Three Tips to Build an Effective School Emergency Response Team

school emergency response blog

Every school needs an emergency response team that can quickly activate the proper response and keep everyone safe throughout an emergency. Whether the incident is an active shooter, gas leak, bomb threat, or a tornado, the staff on your team will be the first ones to respond before law enforcement get on scene.  

Below are three tips from K-12 safety experts who spoke with Raptor about how schools can build a robust team.  

  1. Start with Your Mindset

    School safety professionals tend to think about physical safety first. Physical safety, like securing the campus and screening visitors, is critical; it’s just as important, though, that schools think beyond that.  

    As Chris Wilderman, Director of Safe and Sustainable Environments for Adams 12 Five Star Schools in Thornton, Colorado, advises, “You have to go in with the mindset that school safety… is very complex and there are a lot of layers.” 

    Chris continues, “Active shooter is where we go [when we think about school safety], but there’s way more today that impacts schools.” The COVID-19 pandemic, for example, requires schools to consider mental health procedures, as well as processes for mitigating the virus. 

    Having this mindset that school safety involves many different aspects can help you think through each threat and hazard your school faces, and ultimately create an emergency response team and emergency operations plan (EOP) that can keep everyone safe. 

  2. Have Multiple Teams

    “A lot of [schools] stop with just one team… but you need to think beyond that,” Chris advises. As an example, he shares, “If you do a reunification, you have to have a team that handles the situation at the school and another team to handle the reunification at the off-site location.”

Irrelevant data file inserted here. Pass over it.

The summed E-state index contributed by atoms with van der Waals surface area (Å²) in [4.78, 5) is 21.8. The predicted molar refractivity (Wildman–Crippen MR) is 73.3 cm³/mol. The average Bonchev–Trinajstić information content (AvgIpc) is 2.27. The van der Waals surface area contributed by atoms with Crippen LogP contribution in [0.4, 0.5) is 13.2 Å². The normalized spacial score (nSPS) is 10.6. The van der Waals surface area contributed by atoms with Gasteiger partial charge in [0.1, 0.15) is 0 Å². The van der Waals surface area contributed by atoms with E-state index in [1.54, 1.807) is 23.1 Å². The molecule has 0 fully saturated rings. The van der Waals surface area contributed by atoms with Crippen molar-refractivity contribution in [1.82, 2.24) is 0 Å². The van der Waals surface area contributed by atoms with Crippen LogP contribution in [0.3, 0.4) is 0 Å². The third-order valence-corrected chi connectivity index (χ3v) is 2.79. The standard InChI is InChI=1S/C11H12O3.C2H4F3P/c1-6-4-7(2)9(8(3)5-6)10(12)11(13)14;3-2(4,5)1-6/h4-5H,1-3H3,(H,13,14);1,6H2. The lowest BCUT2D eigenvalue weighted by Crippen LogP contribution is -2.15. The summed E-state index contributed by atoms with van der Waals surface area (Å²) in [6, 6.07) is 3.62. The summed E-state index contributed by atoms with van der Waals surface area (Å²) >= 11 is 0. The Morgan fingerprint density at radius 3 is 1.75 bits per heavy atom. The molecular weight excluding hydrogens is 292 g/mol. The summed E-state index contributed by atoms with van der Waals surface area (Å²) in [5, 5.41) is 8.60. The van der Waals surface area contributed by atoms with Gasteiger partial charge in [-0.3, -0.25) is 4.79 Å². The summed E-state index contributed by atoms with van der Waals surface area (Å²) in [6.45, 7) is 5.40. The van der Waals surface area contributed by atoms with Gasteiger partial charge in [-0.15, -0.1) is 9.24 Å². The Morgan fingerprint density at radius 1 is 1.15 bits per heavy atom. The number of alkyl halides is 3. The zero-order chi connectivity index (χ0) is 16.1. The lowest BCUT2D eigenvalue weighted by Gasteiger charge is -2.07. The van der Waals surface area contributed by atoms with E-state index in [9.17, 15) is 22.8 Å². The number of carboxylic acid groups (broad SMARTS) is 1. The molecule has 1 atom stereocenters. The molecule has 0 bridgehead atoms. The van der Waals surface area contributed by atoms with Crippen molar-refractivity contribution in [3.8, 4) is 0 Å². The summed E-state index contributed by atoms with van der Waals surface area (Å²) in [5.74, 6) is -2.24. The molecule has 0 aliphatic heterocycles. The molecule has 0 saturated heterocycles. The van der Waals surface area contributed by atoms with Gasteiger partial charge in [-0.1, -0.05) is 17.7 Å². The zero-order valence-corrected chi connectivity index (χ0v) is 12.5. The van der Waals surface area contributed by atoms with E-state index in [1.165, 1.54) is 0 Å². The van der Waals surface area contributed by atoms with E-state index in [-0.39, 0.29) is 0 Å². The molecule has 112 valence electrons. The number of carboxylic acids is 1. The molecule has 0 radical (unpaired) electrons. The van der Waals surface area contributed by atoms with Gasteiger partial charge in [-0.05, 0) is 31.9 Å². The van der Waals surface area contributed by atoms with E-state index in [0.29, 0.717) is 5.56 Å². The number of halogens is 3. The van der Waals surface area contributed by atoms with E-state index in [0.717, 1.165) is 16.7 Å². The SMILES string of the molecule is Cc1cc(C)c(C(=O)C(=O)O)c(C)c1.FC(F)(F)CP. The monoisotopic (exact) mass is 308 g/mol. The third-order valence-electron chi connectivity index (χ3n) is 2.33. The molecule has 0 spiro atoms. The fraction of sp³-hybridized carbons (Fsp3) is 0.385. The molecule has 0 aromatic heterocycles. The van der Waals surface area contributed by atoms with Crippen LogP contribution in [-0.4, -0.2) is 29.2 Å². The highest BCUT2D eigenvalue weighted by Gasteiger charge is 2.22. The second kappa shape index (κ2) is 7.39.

Kevin Burd, a 23-year police veteran and owner of Priority of Life Training and Consulting, also reminds us that some designated team members may be unavailable to assist in the emergency response. This could be because they are out sick for the day or injured in the crisis.  

    When designating initial and back-up team members, Kevin recommends thinking about who will most likely be available for each position. For example, a teacher will probably be with their students so they may not be the right individual for an Incident Commander or reunification role. 

    Kevin also recommends schools “look at if [staff] have any kind of specialties or backgrounds, [such as in] military or law enforcement,” as they already understand the command structure of emergency response. Team members can also be pulled from other schools within the district and the district office.  

  3. Practice the Response

    Stacy Avila, Adjunct Trainer for The “I Love U Guys” Foundation and 20-year police veteran, recalls what happened during the Sandy Hook tragedy. The two designated individuals “that were to lead the response were unable to do it…We really need to make sure that we’re all fluent in all the jobs that we can do and that we’re practicing,” she advises. 

    Involving both the original designated team and all back-up members is critical to cross-train and prepare everyone for response. Practicing through drills and exercises helps build muscle memory and helps people become familiar with their roles and responsibilities. It also helps build relationships throughout the team so that everyone can be on the same page and have a better coordinated response in an actual crisis. 

    In Colorado, lockdown drills are not required, so Chris recommends his schools take an extra 5 minutes during mandatory fire drills to add something that can help them also practice for a lockdown. “If [the school is] not practicing,” Chris claims, the response in actual crisis “will be somewhat of a disaster.” 

    Chris also recommends schools have impromptu safety conversations with staff. You can ask them questions like “What would you do if smoke filled the hallway right now?” to help them think through different situations and how they would follow the protocols. 

Stay Updated on the Latest K-12 Safety Best Practices 

To hear more best practices from our nation’s leading K-12 safety experts, check out Raptor webinars and our podcast, School Safety Today. Both feature safety experts and thought leaders on various topics to help schools stay informed on the latest school safety news and recommendations.  

To learn more about how the Raptor School Safety Suite can keep your school—and everyone inside of it—safe, contact us today for a personalized demo.